Between 1975 and 1979, the communist inspired Khmer Rouge waged a campaign of terror and mass murder on Cambodia's population. Up to 1.7 mill. Cambodians lost their lives to famine, hard labor and murder as the urban population was forced into the countryside to fulfill the Khmer Rouge's dream of an agrarian utopia. In the former Security Prison 21 (code-named "S21"), which was once a high school and is today the Tuol Sleng Genocide Museum, director Rithy Panh brings two of the few survivors back to discuss what happened there between 1975 and 1979. Painter Vann Nath survived by chance and didn't suffer the same fate as 17,000 other men, women and children who were taken there, tortured and their so-called 'crimes' meticulously documented to justify their execution. The ex-Khmer Rouge guards respond to Nath's questions with excuses, chilling stoicism or apparent remorse as they recount the atrocities they committed at ages as young as 12 years old. To escape torture, the prisoners ...Written by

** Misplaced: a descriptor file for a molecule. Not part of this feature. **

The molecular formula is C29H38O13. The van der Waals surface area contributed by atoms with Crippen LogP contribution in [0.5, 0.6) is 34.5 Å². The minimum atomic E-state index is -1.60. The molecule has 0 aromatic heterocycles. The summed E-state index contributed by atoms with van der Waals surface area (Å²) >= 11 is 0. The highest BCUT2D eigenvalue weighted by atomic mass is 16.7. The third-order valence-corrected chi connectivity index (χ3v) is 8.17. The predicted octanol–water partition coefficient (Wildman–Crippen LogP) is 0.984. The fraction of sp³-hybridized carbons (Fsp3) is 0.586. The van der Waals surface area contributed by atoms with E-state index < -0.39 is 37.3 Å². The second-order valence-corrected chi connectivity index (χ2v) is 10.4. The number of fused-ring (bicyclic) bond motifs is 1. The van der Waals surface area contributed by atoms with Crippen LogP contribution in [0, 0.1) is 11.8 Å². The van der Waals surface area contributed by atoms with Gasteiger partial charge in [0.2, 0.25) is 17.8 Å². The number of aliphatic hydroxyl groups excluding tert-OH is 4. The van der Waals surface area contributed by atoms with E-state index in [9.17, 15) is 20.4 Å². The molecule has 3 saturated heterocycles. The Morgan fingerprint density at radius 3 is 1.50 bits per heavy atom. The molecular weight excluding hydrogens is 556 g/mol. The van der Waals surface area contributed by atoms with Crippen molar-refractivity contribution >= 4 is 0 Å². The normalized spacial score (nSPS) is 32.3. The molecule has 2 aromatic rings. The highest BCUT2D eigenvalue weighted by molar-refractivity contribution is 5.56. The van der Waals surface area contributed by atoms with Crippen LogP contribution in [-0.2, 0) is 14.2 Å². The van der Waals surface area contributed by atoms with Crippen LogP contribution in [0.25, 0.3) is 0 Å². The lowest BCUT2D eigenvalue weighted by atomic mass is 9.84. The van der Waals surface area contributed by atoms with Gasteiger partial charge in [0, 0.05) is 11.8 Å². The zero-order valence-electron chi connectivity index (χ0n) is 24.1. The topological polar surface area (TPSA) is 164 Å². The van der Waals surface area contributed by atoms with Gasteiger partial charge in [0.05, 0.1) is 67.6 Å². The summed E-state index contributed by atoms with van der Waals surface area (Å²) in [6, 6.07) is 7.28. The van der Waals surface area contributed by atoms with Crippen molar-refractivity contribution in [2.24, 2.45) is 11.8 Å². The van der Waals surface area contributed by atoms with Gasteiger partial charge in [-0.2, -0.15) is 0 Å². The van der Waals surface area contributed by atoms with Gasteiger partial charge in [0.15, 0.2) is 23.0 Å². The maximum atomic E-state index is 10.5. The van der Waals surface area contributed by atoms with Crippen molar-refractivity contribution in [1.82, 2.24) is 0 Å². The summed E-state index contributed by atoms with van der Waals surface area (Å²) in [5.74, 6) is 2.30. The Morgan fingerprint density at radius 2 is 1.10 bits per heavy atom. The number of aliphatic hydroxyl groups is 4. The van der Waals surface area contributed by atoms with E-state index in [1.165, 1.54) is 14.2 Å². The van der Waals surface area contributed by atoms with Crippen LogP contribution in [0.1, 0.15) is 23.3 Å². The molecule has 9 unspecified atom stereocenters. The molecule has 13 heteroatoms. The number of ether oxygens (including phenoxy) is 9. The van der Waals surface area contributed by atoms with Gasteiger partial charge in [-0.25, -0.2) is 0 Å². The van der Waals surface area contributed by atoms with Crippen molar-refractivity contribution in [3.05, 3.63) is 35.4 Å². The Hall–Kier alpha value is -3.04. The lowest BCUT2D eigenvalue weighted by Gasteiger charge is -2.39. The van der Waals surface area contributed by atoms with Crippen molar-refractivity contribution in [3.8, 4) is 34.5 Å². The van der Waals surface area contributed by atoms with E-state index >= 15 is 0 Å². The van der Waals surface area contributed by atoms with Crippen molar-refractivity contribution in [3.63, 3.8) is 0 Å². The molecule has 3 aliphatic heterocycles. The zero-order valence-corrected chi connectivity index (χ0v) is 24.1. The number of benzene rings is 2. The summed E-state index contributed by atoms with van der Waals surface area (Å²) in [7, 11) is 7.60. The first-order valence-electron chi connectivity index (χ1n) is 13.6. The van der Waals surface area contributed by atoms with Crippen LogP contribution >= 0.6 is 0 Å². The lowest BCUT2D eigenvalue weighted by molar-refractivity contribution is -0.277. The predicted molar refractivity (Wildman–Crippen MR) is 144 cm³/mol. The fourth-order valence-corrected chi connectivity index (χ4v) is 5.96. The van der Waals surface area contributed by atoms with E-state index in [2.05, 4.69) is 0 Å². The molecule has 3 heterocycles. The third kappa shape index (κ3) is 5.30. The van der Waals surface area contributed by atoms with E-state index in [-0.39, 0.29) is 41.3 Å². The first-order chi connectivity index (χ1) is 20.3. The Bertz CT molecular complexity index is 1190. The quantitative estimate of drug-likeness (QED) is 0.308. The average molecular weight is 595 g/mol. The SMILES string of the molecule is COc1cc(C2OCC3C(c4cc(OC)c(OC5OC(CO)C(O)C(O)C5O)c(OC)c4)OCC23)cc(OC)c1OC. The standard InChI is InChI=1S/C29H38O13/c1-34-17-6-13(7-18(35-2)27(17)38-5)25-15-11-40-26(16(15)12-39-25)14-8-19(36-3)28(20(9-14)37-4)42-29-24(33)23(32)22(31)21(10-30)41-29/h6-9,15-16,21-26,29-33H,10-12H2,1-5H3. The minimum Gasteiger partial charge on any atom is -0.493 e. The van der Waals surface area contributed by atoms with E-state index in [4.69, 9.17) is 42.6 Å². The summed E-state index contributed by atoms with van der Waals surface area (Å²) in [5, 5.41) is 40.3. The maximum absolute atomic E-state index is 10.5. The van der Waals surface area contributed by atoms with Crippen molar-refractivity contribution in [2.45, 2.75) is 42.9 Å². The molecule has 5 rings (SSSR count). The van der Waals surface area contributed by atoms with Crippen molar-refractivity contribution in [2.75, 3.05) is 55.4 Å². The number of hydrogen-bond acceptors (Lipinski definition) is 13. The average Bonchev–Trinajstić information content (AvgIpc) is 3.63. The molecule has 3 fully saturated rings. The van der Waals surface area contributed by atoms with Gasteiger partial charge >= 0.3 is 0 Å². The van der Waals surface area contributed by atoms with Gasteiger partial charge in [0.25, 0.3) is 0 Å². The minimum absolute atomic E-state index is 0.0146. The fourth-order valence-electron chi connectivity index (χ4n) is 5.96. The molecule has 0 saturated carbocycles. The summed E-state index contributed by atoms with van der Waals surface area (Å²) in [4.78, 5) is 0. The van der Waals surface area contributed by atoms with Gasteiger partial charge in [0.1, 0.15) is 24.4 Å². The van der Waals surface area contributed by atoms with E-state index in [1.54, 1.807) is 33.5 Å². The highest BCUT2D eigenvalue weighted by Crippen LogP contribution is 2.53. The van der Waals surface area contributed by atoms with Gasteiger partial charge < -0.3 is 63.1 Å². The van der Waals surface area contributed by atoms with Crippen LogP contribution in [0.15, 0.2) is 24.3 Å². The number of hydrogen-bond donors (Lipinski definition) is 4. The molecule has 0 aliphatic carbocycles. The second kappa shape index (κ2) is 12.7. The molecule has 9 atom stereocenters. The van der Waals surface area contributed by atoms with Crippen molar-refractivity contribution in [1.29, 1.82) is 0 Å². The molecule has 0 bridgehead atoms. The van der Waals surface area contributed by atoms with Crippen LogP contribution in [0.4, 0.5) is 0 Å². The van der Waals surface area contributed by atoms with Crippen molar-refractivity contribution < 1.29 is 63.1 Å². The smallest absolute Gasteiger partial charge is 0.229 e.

Sujit R. Varma
This is a great movie about the Cambodian genocide. Refusing any sensational or sentimental approach, it is just made out of testimonies, and patiently, slowly tries to understand how such a thing could happen. The mechanics of the Khmer Rouge crimes, the paranoiac will to obtain (by torture) a "reason" (completely absurd) to kill their victims is terrifying. And testimony's of the torturers are striking of refusal. Patience, the intelligence and the firmness of one of the rare surviving victims give again fortunately confidence in humanity. This movie is made on a similar approach to Claude Lanzmann's "Shoah". Which means to place the testimonies in the center, and refusing any reconstitution or archive images. Maybe the only way to speak about such an event ?
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